Improving Your Operations with Data Visualization Applications

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Operational and Cost Efficiency

Visual analytics is an effective way to understand the stories in your data and take appropriate actions. Effective data visualizations powered by visual analytics enable you to easily and interactively dive deep into your data to identify opportunities to improve efficiency and productivity, cut costs, and optimize resources; all of which are at the crux of increasing operational efficiency. Hence operations leaders want to quickly understand what is in their data so they can initiate and monitor improvement programs as well as make the best possible decisions for the types of situations they regularly face.

But there’s a small catch – while it’s tempting to believe that putting powerful data visualization authoring software in the hands of business users will result in useful solutions, this is rarely a recipe for success. That’s because creating effective data visualizations requires expertise because visualization authoring software itself does not magically surface insights. Human expertise is required to implement the type of functionality that makes it possible to surface and intuitively convey insights that are actionable for making operational improvements.

Basic tables and charts are easy to create, however solving problems and enabling data discovery that leads to root causes and opportunities to improve operations is an entirely different matter. Spreadsheets and most visualization software make it easy to create pretty charts as well as to combine tables and charts into dashboards but do not fully meet the needs of operations leaders. Let’s face it, if spreadsheets alone were sufficient, you’d have all you need to effectively run your business operations.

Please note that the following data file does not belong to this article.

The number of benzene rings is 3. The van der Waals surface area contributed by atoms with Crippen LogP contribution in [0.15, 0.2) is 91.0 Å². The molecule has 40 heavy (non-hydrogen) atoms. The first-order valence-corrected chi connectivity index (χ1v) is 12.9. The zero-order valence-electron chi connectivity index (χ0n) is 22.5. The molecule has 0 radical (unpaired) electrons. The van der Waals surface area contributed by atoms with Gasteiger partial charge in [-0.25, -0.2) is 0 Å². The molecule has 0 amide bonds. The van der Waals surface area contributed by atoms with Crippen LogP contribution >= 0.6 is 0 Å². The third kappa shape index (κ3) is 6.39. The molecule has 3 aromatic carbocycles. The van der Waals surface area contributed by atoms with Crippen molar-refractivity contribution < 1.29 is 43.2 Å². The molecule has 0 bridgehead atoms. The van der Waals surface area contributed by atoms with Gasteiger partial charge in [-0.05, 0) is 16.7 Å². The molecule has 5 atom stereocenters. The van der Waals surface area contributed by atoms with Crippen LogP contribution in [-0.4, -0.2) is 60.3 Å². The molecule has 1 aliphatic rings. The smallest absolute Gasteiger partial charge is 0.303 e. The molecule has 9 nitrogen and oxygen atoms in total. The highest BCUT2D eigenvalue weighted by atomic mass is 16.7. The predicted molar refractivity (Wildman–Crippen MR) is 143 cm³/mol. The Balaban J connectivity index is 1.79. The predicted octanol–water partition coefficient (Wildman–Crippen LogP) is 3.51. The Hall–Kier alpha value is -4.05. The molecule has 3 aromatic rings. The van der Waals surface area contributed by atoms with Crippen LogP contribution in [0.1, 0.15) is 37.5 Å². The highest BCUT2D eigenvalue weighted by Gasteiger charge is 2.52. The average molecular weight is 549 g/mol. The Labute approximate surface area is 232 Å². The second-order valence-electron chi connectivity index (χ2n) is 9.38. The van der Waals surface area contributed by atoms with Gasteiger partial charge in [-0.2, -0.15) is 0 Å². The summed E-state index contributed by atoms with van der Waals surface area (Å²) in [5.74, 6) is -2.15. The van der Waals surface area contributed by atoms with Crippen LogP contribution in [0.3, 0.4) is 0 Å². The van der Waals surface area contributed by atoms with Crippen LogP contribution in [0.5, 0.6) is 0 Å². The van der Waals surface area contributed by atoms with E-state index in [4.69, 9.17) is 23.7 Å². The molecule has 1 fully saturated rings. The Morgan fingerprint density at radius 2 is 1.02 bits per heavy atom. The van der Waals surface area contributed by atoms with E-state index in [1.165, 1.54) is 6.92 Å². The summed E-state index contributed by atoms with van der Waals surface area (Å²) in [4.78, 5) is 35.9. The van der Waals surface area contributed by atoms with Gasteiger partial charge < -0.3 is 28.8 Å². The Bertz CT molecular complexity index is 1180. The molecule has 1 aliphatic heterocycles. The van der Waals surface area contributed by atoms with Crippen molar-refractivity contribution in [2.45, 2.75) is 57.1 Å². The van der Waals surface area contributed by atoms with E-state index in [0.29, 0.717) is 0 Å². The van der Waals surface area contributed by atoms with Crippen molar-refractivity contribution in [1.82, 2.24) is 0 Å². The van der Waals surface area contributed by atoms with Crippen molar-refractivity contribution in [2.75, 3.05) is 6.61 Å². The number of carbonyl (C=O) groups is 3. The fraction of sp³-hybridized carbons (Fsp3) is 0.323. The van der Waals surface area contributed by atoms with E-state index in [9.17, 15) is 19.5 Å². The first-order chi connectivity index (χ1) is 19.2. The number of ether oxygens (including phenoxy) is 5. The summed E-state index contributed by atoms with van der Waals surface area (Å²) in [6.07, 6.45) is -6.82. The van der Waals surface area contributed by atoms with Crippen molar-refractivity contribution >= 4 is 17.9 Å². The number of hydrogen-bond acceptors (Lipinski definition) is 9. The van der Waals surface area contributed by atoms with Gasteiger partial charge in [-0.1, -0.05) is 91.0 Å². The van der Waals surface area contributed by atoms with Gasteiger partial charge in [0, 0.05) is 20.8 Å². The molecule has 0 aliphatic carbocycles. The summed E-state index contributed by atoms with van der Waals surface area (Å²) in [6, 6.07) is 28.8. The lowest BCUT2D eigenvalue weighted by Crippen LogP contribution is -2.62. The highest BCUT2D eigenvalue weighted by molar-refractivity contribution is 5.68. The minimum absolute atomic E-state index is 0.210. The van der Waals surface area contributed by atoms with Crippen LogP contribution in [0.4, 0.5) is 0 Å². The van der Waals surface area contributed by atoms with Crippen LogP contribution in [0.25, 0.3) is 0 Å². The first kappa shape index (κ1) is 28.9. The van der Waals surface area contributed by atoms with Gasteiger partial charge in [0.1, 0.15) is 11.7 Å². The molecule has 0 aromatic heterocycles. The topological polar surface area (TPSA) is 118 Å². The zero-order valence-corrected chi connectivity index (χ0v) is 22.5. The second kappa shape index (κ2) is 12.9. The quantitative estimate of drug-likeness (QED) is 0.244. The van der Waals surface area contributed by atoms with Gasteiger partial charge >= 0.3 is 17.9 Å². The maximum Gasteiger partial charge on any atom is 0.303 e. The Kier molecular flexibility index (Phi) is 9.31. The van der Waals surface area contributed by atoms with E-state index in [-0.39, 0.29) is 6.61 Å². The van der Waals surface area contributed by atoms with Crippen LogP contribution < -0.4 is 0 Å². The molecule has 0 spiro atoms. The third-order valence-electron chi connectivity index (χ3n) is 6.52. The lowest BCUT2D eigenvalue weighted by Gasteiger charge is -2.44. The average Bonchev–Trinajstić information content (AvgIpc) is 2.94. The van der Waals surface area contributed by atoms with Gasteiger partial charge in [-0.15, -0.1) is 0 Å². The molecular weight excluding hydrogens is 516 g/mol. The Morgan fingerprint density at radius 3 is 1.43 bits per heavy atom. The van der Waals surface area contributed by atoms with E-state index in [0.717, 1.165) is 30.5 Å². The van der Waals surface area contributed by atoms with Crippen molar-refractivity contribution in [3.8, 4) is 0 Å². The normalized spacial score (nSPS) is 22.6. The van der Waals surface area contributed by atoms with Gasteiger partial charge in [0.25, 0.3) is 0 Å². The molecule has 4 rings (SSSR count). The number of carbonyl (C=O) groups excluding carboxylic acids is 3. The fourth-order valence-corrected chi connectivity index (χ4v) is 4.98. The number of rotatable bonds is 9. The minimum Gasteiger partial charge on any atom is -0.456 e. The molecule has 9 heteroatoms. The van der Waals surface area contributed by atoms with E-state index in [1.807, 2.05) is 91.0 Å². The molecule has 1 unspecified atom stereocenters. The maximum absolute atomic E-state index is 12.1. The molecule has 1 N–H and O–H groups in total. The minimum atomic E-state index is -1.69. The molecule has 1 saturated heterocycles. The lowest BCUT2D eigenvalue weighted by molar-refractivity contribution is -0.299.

Questions that you should ask yourself are:

Do one or more simple visualizations or dashboards containing multiple simple visualizations solve real business operations problems?

Do the visualizations surface buried insights and make them readily comprehensible and actionable?

Is it possible to clearly visualize activity on a map and see changes unfold over time?

Is it possible and to synchronize components within a dashboard to update when data is selected, filtered and sorted?